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  • Print publication year: 2021
  • Online publication date: March 2016

4 - Nepal: Evolving Framework and the Success of Communities

from Section II - Country and Regional Case Studies

Summary

There can be no serious discussion of India's development cooperation programme without mention of Nepal. The commonalities emanating from the historical, geographical and cultural links between India and Nepal have been well reflected in various aspects of Indian development cooperation programmes. Grant-based support has been supplemented with development finance, concessional loans, access to technology and – most important – capacity building, different combinations of which have been leveraged in furtherance of this deep and multifaceted relationship. Soon after India's independence, Delhi came to an agreement with the Nepalese Government for the continued employment of Gorkha troops in the Indian Army, and a draft treaty of commerce and friendship between the two countries was formulated and concluded in 1950. India sent a scientific and cultural mission to Nepal in the summer of 1949, marking the beginning of India's contribution to building technical capabilities in its neighbouring country.

Despite India's generous contribution to Nepal's economic development, there have always been differing Nepalese perspectives on the nature and value of this assistance. While in the early years Nepalese assessments were generally positive, more critical voices began to emerge, especially after 1960 when the Nepalese monarch assumed political control and adopted a more nationalistic posture. In that climate of increasing assertion of national identity and political autonomy, Indian involvement in Nepal's development began to be seen by elements in Nepal as undermining the country's independence. While such political rhetoric was often negative, in practice Indian assistance continued to be sought and indeed increased steadily. Nepal's political transition to a democratic secular republic in 2008 did not bring any significant change as regards development cooperation. Jain (1959), Mansingh (1983) and Mihaly (2009) each captured some facets of the relationship. Not least, it is clear that in private conversations, the significant contribution made by India in Nepal's economic development is profusely applauded but in public pronouncements, entirely opposite views of the Indian role are projected. Nepalese leadership has not been able to get over this ambiguity.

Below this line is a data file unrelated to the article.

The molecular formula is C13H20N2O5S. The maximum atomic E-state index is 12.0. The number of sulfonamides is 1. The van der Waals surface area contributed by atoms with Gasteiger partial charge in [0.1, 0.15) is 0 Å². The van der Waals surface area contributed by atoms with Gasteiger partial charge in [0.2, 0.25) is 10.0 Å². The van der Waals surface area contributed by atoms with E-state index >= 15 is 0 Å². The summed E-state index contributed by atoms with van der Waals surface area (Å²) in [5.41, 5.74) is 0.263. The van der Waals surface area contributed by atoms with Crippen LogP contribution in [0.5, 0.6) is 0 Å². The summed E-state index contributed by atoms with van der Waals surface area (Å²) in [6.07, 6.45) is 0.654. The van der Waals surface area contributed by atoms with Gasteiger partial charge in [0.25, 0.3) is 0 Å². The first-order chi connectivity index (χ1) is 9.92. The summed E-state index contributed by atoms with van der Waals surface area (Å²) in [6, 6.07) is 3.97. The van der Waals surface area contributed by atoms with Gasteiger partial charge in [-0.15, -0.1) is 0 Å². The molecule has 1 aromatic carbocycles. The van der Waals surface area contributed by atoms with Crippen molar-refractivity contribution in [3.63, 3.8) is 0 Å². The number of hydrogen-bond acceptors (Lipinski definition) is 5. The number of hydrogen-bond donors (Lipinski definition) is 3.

During field work in Nepal, these two streams in perceptions were tangible and polarisation of perceptions was clearly evident when meeting people in different settings. We had gone there with details of the amount of money that the Indian Government has spent in creating infrastructure and encouraging skills and entrepreneurial capacity.